Complete Lower Extremity Healthcare

140 Traders Way
Pooler, GA   31322

(912) 330 - 8885

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By The Foot & Ankle Center, PC
November 01, 2017
Category: Diabetes Foot Care

If you or someone you love is diabetic you are probably well aware of issues associated with the disease that can impact the health of your feet: neuropathy or decreased sensation can make it difficult to perceive pain or irritation that can signal a wound, and poor circulation can impede the healing process. You can, however, take steps that will significantly decrease your risk of foot complications associated with diabetes. At The Foot & Ankle Center, PC we’d like to suggest the following tips in honor of National Diabetes Awareness Month:

  1. Get in the habit of checking your feet daily. Report any changes in color, size, shape, or unusual bruising, skin rashes, redness or bumps to our podiatrist, Dr. Leonard M. Talarico, right away. Sometimes, due to decreased circulation, the first sign of an irritation that can develop into a wound is visual.
  2. Avoid going barefoot. Even if you are home, walking barefoot greatly increases your risk of stepping on a sharp object or injuring your foot by banging it or dropping something on it. At the gym or community pool, wear flip flops or shower shoes to avoid direct contact with surfaces that may harbor fungi or bacteria that can cause athlete’s foot, fungal toenails or other infectious conditions.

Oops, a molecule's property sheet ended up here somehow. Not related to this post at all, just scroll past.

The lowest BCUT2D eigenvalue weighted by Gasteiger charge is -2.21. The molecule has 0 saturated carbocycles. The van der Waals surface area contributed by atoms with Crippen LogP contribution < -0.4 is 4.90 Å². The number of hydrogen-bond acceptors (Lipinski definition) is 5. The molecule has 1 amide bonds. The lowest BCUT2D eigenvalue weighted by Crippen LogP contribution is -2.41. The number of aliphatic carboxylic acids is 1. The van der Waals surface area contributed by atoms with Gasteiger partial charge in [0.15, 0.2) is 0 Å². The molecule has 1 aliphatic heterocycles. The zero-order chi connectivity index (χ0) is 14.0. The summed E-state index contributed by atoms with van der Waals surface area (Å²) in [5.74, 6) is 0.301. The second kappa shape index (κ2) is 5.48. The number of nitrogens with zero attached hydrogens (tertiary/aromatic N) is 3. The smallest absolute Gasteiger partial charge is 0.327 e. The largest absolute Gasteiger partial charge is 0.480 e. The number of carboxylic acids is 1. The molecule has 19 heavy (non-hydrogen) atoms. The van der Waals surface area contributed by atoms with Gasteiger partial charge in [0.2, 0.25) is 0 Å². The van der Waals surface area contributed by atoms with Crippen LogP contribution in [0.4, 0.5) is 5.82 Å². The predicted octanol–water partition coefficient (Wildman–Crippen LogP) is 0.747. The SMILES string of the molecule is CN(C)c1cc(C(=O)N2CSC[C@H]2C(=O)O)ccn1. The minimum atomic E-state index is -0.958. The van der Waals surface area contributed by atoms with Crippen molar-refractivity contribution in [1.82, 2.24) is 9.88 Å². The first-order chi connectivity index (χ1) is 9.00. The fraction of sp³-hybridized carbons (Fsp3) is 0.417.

3. Don’t smoke. Smoking has a negative effect on your circulation. With your feet being the part of your body that is furthest from your heart, they are also the most impacted by circulatory issues.
  4. Choose shoes that have plenty of room for your toes. This will help prevent ingrown toenails and toe deformities such as bunions. Inspect your shoes periodically to make sure they are not wearing out to prevent tripping injuries. Also, check the inside of your shoes for rough spots, loose eyelets, etc. that could rub and cause irritation to the skin.
  5. Keep feet dry. If you tend to sweat excessively, plan to change your socks multiple times throughout the day. This will help prevent fungal infections from developing. You can also use a foot powder in the morning before putting on your socks.

Your podiatrist is your partner in managing your diabetes and how it affects your feet. Regular appointments with the foot doctor should be part of your health plan. To learn more, contact our Pooler, GA office by calling: (912) 330–8885.

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140 Traders Way
Pooler, GA 31322

Podiatrist / Foot Surgeon - Pooler / Savannah • Leonard M. Talarico, DPM • 140 Traders Way • Pooler GA  31322 • 912-330-8885